Multimodal approach

Opoids and NSAIDS along with paracetamol are used to manage pain in the patients. Paracetamol, NSAID and IV morphine is given at 0.1-0.2mg/Kg titrated is given to the patient.

This helps to reduce pain in the patient for traumatic pain that decreases with surgery time. Pain is managed through controlled steps that help to adjust the dose of morphine use as opioids for the pain management (Waterman, Laughlin, Kilcoyne, Cameron, & Owens, 2013).

Patient education

In this, one need to know about the various symptoms of this syndrome so that they can immediately report in case of severe complications that might require surgery and failing can cause permanent nerve damage.

It is important to understand the reoccurrence and study of complications that need to be looked for after the surgery for acute compartment syndrome. It is also important to improve their health behaviour by keeping a check on their improvement and prevent reoccurrence of this complication.



Side effects of medication

This multimodal approach causes many potential side effects that can affect the patient and adverse the complicated situation. Side effects are renal toxicity, gastric ulceration, platelet aggregation inhibition that can cause hemorrhagic complications. This can aggravate the complication of acute compartment syndrome.

Nurses have to monitor the potential side effects of multimodal approach to avoid high risk for further trauma injuries, increased risk for potential side effects of medication therapy that might affect the patient and deteriorate the condition.

Pressure monitoring

It is an invasive procedure that has an huge impact on the patient having acute compartment syndrome following fracture surgery. The pressure should be below 15 mmHg to avoid complications. It is done through single pressure readings, fibreoptic transducer (camino-catheter) which is simple and reliable.

Nurses have to keep monitoring the compartment pressure as it can cause complications like inflammation, swelling, and blood supply loss in muscles, muscle scarring, loss of function and contracture. Therefore, it is important to monitor the pressure levels.

Aubut, J. A., Mehta, S., Cullen, N., Teasell, R. W., & Team, G. t. (2011). A comparison of heterotopic ossification treatment within the traumatic brain and spinal cord injured population: an evidence based systematic review. NeuroRehabilitation, 151-160.

Botolin, S., Mauffrey, C., Hammerberg, E. M., Hak, D. J., & Stahel, P. F. (2013). Heterotopic ossification in the reaming tract of a percutaneous antegrade femoral nail: a case report. Journal of medical case reports, 90.

Fisher, H. W., & Lotze, P. M. (2011). Nerve injury locations during retropubic sling procedures. . International urogynecology journal, 439-441.

Gelalis, I. D., Politis, A. N., Arnaoutoglou, C. M., Korompilias, A. V., E., P. E., Vekris, M. D., & ... & Xenakis, T. A. (2012). Diagnostic and treatment modalities in nonunions of the femoral shaft. A review. Injury, 980-988.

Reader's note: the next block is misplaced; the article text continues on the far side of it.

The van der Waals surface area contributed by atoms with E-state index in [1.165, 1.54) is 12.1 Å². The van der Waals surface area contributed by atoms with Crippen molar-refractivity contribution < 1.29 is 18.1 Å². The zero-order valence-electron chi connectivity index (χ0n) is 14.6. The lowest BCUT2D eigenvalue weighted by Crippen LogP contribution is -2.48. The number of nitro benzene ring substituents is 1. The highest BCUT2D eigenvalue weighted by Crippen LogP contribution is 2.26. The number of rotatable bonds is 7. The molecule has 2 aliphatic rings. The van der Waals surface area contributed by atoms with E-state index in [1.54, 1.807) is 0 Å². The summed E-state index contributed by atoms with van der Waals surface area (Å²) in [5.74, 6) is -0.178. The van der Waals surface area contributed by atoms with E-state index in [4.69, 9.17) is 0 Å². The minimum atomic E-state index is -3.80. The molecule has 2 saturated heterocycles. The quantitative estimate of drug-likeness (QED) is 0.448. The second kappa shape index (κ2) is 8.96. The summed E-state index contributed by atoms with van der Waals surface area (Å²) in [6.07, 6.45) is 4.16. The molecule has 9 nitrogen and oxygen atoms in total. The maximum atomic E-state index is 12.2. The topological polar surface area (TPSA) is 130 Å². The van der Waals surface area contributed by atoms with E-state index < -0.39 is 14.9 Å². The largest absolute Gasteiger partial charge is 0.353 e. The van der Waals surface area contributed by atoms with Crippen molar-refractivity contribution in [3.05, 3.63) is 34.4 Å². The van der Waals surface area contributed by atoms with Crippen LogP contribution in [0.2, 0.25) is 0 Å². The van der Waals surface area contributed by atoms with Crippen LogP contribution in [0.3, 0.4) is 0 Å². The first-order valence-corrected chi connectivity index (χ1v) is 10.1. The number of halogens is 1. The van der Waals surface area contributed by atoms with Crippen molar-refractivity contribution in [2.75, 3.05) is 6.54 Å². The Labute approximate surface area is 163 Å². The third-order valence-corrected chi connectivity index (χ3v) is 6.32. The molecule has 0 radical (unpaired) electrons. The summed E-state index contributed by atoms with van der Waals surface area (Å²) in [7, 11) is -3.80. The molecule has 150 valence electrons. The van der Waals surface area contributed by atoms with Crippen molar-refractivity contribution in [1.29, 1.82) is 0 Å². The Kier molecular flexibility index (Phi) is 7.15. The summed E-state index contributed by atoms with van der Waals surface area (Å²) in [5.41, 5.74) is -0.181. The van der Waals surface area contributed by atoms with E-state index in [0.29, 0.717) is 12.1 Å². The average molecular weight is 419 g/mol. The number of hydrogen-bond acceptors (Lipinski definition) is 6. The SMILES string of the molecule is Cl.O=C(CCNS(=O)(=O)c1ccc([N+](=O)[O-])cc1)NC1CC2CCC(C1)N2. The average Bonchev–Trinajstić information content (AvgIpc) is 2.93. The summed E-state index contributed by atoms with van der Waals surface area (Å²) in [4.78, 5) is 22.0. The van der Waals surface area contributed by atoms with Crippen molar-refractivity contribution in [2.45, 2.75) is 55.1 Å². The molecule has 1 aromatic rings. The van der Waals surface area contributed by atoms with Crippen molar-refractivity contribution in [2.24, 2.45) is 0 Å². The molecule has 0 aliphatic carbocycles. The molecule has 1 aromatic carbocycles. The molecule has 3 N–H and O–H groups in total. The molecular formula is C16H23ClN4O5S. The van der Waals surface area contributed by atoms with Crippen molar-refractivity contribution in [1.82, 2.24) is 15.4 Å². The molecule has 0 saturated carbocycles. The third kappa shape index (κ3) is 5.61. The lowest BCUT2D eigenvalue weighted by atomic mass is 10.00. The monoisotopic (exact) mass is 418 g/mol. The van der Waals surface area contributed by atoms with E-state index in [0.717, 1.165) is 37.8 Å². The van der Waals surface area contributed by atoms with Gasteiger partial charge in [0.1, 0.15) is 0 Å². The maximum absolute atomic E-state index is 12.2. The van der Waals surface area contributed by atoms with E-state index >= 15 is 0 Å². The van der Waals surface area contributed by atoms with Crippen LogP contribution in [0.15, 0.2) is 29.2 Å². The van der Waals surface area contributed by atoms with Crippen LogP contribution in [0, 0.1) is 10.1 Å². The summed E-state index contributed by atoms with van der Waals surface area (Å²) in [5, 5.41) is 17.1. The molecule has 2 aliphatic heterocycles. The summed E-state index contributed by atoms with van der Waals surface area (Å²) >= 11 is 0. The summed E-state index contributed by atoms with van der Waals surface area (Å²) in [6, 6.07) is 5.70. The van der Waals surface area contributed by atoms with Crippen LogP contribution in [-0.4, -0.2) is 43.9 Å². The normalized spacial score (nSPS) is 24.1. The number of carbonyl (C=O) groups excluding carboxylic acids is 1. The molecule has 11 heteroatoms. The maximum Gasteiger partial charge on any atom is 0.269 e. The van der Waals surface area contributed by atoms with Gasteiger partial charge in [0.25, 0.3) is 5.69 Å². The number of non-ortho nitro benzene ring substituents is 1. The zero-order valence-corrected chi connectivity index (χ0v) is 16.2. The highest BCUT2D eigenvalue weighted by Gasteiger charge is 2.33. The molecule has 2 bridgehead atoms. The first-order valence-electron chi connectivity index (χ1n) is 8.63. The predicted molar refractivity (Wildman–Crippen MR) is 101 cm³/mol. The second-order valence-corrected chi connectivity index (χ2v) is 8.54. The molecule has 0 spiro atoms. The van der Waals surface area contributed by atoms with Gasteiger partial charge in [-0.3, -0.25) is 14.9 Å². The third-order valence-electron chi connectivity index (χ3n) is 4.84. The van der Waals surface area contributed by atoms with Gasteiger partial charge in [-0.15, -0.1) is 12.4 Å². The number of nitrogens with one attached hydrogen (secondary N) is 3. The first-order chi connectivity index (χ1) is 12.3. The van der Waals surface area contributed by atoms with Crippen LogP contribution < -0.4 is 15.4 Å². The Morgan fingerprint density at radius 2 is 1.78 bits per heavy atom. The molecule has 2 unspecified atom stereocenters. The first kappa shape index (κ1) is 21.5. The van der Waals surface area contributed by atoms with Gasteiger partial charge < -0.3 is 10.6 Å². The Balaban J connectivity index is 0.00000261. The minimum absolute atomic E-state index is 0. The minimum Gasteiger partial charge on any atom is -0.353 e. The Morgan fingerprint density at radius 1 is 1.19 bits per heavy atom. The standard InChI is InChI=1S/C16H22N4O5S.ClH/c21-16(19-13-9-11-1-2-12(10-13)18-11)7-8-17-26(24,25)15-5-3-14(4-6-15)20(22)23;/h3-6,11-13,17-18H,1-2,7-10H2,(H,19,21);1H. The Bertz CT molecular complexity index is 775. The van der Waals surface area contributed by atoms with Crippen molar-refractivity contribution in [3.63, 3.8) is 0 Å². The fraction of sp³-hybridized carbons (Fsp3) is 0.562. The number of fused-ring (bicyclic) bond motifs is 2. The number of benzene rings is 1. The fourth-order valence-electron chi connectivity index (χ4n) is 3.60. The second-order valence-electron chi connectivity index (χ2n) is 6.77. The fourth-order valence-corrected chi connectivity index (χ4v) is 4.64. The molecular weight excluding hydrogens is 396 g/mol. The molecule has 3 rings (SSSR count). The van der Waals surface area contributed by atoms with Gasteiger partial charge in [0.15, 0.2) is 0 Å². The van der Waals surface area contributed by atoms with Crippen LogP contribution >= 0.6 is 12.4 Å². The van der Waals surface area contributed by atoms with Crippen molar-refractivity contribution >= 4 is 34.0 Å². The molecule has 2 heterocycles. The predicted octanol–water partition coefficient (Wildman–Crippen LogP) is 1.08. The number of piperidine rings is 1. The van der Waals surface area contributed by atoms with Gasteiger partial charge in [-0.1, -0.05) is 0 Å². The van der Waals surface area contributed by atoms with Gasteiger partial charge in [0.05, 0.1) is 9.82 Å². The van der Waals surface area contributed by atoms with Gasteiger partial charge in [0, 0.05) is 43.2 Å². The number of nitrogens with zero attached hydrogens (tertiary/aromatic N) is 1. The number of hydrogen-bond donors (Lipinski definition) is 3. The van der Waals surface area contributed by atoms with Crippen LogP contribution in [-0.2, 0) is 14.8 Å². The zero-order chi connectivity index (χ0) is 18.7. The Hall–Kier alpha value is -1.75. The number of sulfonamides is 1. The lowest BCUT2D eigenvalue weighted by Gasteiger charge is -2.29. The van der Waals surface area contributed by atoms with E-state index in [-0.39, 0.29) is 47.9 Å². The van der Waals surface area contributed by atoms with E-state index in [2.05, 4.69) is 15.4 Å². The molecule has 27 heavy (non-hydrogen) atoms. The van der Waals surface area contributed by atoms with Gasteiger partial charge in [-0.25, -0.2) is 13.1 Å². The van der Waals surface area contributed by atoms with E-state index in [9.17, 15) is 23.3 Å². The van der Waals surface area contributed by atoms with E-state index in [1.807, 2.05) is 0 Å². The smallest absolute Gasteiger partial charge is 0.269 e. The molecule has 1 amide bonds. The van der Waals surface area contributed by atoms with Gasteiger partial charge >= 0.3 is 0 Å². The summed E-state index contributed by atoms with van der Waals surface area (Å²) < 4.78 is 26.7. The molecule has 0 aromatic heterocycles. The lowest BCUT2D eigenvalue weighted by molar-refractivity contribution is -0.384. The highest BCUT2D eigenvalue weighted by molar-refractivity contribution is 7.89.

Kaiser, M. M., Wessel, L. M., Zachert, G., Stratmann, C., Eggert, R., Gros, N., & ... & Rapp, M. (2011). Biomechanical analysis of a synthetic femur spiral fracture model: influence of different materials on the stiffness in flexible intramedullary nailing. . Clinical Biomechanics, 592-597.

Kalyani, B. S., Fisher, B. E., Roberts, C. S., & Giannoudis, P. V. (2011). Compartment syndrome of the forearm: a systematic review. The Journal of hand surgery, 535-543.

Kong, H., & Sabharwal, S. (2014). External fixation for closed pediatric femoral shaft fractures: where are we now?. Clinical Orthopaedics and Related Research, 3814-3822.

Kulshrestha, V., Roy, T., & Audige, L. (2011). Operative versus nonoperative management of displaced midshaft clavicle fractures: a prospective cohort study. Journal of orthopaedic trauma, 31-38.

Martinez de Albornoz, P., Khanna, A., Longo, U. G., Forriol, F., & Maffulli, N. (2011). The evidence of low-intensity pulsed ultrasound for in vitro, animal and human fracture healing. . British medical bulletin.

Masata, J., Hubka, P., & Martan, A. (2012). Pudendal neuralgia following transobturator inside-out tape procedure (TVT-O)—case report and anatomical study. International urogynecology journal, 505-507.

Mavrogenis, A. F., Soucacos, P. N., & Papagelopoulos, P. J. (2011). Heterotopic ossification revisited. . Orthopedics, 177-177.

Montoya, T. I., Calver, L., Carrick, K. S., Prats, J., & Corton, M. M. (2011). Anatomic relationships of the pudendal nerve branches. American journal of obstetrics and gynecology, 504-e1.

Park, S. S., Noh, H., & Kam, M. (2013). Risk factors for overgrowth after flexible intramedullary nailing for fractures of the femoral shaft in children. Bone Joint, 254-258.

Smith, E. B., Parvizi, J., & Purtill, J. J. (2011). Delayed surgery for patients with femur and hip fractures—risk of deep venous thrombosis. Journal of Trauma and Acute Care Surgery , E113-E116 .

Waterman, C. B., Laughlin, C. M., Kilcoyne, C. K., Cameron, K. L., & Owens, L. B. (2013). Surgical treatment of chronic exertional compartment syndrome of the leg: failure rates and postoperative disability in an active patient population. JBJS, 592-596.